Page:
Next, in the face of stock market corrections, crashes, or crazy volatility, we need to be able to weather the storm and stick to our plan. That could mean ignoring the news, reducing the number of times you check on your portfolio, and continuing with your regular contribution schedule. 

Finally, avoid market timing and trying to guess which direction markets are headed. Your active manager can’t do it, and neither can you. Switch to a passive investing approach, with an appropriate mix of stocks and bonds, that will capture the market returns minus a very small fee. 

If I panicked and sold VEQT at its low in March I would have missed out on the ensuing gains made over the following month. And if I step back and look at the big picture, I know my investments were up 20+ percent last year, and they’re only down 11.5 percent so far this year. 

Investing is a long-term game and we shouldn’t make investment decisions based on short-term results.

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10 Comments

  1. Michael James on April 25, 2020 at 4:23 pm

    I’m all for people using real experience with losing money in markets to learn about their true risk tolerance. The tricky part is when to change allocation percentages. I’d like a rule something like, you can only reduce stock exposure when stocks are within 5% of making a new high, and you can only increase stock exposure when stocks are at least 20% below the most recent high. The waves of people wanting to do the opposite are predictable.

  2. Frito on April 25, 2020 at 4:49 pm

    I’ve been through the tech bubble of 2001, the big 2008 crash and now the 2020 covid-19 crash. I’m getting better at handling these events but it’s still a kick in the gut! Don’t look at the numbers, have an ongoing “hold steady” conversation in your head and wait for the wild ride to be over – pretty much all you can do.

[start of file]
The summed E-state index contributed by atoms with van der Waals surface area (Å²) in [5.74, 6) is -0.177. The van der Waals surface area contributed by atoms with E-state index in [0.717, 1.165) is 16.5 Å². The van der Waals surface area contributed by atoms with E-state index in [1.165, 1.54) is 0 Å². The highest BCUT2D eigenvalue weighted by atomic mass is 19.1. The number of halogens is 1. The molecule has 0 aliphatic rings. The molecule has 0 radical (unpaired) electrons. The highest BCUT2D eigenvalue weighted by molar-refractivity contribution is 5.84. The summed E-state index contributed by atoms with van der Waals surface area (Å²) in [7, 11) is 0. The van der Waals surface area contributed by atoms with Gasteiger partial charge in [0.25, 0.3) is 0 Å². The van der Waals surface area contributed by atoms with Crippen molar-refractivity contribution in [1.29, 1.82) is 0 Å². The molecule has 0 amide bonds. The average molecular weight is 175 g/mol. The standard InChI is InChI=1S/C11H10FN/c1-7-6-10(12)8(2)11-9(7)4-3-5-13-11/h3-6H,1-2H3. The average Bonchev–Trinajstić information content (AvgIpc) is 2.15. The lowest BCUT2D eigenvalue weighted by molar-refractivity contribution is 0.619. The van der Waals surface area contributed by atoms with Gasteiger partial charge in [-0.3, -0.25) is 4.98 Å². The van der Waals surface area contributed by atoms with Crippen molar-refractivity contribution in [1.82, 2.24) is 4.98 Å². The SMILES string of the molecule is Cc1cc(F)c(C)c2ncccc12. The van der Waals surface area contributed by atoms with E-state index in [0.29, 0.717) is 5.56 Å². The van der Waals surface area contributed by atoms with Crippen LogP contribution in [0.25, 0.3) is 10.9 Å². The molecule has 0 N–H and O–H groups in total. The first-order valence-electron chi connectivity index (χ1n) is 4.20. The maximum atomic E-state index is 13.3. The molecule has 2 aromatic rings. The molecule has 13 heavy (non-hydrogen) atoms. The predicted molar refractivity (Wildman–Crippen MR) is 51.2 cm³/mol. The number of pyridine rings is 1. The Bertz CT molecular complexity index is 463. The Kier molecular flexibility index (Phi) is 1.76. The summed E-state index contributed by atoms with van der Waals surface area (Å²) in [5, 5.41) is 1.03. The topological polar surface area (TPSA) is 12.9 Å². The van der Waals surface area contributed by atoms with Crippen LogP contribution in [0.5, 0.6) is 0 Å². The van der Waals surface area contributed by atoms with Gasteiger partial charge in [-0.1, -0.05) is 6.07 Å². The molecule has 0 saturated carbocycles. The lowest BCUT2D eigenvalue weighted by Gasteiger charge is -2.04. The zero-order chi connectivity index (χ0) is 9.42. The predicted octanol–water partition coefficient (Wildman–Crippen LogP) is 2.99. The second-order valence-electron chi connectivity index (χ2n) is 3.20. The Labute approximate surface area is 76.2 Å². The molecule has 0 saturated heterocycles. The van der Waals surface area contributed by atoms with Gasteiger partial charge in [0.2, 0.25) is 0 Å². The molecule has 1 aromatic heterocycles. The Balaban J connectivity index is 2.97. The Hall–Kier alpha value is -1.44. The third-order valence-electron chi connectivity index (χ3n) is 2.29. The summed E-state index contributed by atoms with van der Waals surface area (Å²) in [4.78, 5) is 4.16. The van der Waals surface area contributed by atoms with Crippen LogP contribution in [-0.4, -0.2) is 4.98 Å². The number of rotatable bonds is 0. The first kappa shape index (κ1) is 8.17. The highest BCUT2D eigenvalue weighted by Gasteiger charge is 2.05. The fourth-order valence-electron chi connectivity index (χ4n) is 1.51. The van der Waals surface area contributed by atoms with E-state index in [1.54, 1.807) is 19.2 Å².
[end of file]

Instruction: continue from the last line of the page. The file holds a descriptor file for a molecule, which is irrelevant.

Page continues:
As for risk tolerance, unless you’ve actually experienced a 20% drop in your investments in a relatively short period it’s very hard to understand the concept. I expect a lot of investors will be making some adjustments, just hopefully without taking too much of a hit before the recovery.

    I’m really hoping this will be a real life learning experience for everyone. That emergency fund that money experts are always nattering on about – THIS IS WHY YOU NEED TO HAVE EMERGENCY SAVINGS!!!

    • Matthew on April 26, 2020 at 6:54 am

      Um no, this is not what an emergency fund is for, you are talking about maintaining a cash position in your investment accounts for opportunities.

      • Frito on April 26, 2020 at 8:38 am

        Overall situation – being $200 away from not being able to pay your bills.

        • Matthew on April 26, 2020 at 8:49 am

          What’s your point? Is this you?

          • Frito on April 26, 2020 at 8:54 am

            No, but we’ll be paying for the govt bailout for years to come.

            …sorry I mentioned it



          • Matthew on April 26, 2020 at 9:46 am

            Please learn how to make sense. What a pointless comment followed by a second one.



  3. Bob on April 26, 2020 at 6:57 am

    It was the crash of 2008-2009 that finally pushed me to get rid of my mutual funds and mutual fund salesman. My average MER was 2.5%, so when the market fell, say 35%, my funds went down 37.5%. And then of course, when the market recovered, my funds were 2.5% less. So I was getting lower lows and lower highs, not where you want to be. It was also apparent that all the talk of diversification (I had eighteen funds) was not true, they all fell about the same as the market. It finally hit me that my salesman did not know anymore than I did about the market, his expertise was picking funds with high MER’s. My portfolio has never gained so much as it has since I switched to DIY. It is odd, even my friends who have all mutual funds still, will not switch to DIY, even though I am a living example of the benefits.

  4. Matthew on April 26, 2020 at 8:50 am

    Hey Bob, that’s not really how it works, but good of you to ditch mutual funds.

  5. Bob on April 26, 2020 at 11:05 am

    Matthew, not sure what you mean